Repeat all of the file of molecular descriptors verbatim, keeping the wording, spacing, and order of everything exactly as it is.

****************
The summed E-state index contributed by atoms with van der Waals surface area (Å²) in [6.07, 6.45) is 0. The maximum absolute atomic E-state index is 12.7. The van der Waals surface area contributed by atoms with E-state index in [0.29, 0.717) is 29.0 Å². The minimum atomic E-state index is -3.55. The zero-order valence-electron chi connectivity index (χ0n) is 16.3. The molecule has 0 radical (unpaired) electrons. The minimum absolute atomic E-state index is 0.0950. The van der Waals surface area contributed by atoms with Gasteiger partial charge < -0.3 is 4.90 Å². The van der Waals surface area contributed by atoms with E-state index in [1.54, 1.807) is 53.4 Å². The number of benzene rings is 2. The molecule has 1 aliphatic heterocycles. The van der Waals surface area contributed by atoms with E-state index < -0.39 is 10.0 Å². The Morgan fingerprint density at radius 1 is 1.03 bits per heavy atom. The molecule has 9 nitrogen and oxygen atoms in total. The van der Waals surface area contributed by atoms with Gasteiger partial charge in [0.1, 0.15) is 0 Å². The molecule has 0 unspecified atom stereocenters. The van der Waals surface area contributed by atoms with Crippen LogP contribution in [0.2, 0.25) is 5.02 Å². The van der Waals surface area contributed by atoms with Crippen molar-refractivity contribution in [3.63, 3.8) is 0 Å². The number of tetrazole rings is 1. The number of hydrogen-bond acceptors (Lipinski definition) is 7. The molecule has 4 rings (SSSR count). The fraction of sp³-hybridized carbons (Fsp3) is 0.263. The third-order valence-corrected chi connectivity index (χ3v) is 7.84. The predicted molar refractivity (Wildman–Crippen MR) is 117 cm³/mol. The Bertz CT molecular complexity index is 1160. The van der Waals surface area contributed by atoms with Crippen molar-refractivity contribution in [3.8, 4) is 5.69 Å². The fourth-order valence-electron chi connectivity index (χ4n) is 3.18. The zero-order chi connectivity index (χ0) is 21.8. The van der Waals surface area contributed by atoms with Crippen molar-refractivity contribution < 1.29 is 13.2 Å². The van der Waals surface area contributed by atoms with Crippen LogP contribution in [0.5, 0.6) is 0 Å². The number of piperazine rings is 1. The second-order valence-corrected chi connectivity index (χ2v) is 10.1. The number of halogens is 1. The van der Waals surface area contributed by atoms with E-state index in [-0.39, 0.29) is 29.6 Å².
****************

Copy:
The summed E-state index contributed by atoms with van der Waals surface area (Å²) in [6.07, 6.45) is 0. The maximum absolute atomic E-state index is 12.7. The van der Waals surface area contributed by atoms with E-state index in [0.29, 0.717) is 29.0 Å². The minimum atomic E-state index is -3.55. The zero-order valence-electron chi connectivity index (χ0n) is 16.3. The molecule has 0 radical (unpaired) electrons. The minimum absolute atomic E-state index is 0.0950. The van der Waals surface area contributed by atoms with Gasteiger partial charge < -0.3 is 4.90 Å². The van der Waals surface area contributed by atoms with E-state index in [1.54, 1.807) is 53.4 Å². The number of benzene rings is 2. The molecule has 1 aliphatic heterocycles. The van der Waals surface area contributed by atoms with E-state index < -0.39 is 10.0 Å². The Morgan fingerprint density at radius 1 is 1.03 bits per heavy atom. The molecule has 9 nitrogen and oxygen atoms in total. The van der Waals surface area contributed by atoms with Gasteiger partial charge in [0.1, 0.15) is 0 Å². The molecule has 0 unspecified atom stereocenters. The van der Waals surface area contributed by atoms with Crippen LogP contribution in [0.2, 0.25) is 5.02 Å². The van der Waals surface area contributed by atoms with Crippen molar-refractivity contribution in [3.63, 3.8) is 0 Å². The number of tetrazole rings is 1. The number of hydrogen-bond acceptors (Lipinski definition) is 7. The molecule has 4 rings (SSSR count). The fraction of sp³-hybridized carbons (Fsp3) is 0.263. The third-order valence-corrected chi connectivity index (χ3v) is 7.84. The predicted molar refractivity (Wildman–Crippen MR) is 117 cm³/mol. The Bertz CT molecular complexity index is 1160. The van der Waals surface area contributed by atoms with Crippen molar-refractivity contribution in [3.8, 4) is 5.69 Å². The fourth-order valence-electron chi connectivity index (χ4n) is 3.18. The zero-order chi connectivity index (χ0) is 21.8. The van der Waals surface area contributed by atoms with Crippen molar-refractivity contribution < 1.29 is 13.2 Å². The van der Waals surface area contributed by atoms with Crippen LogP contribution in [0.5, 0.6) is 0 Å². The number of piperazine rings is 1. The second-order valence-corrected chi connectivity index (χ2v) is 10.1. The number of halogens is 1. The van der Waals surface area contributed by atoms with E-state index in [-0.39, 0.29) is 29.6 Å².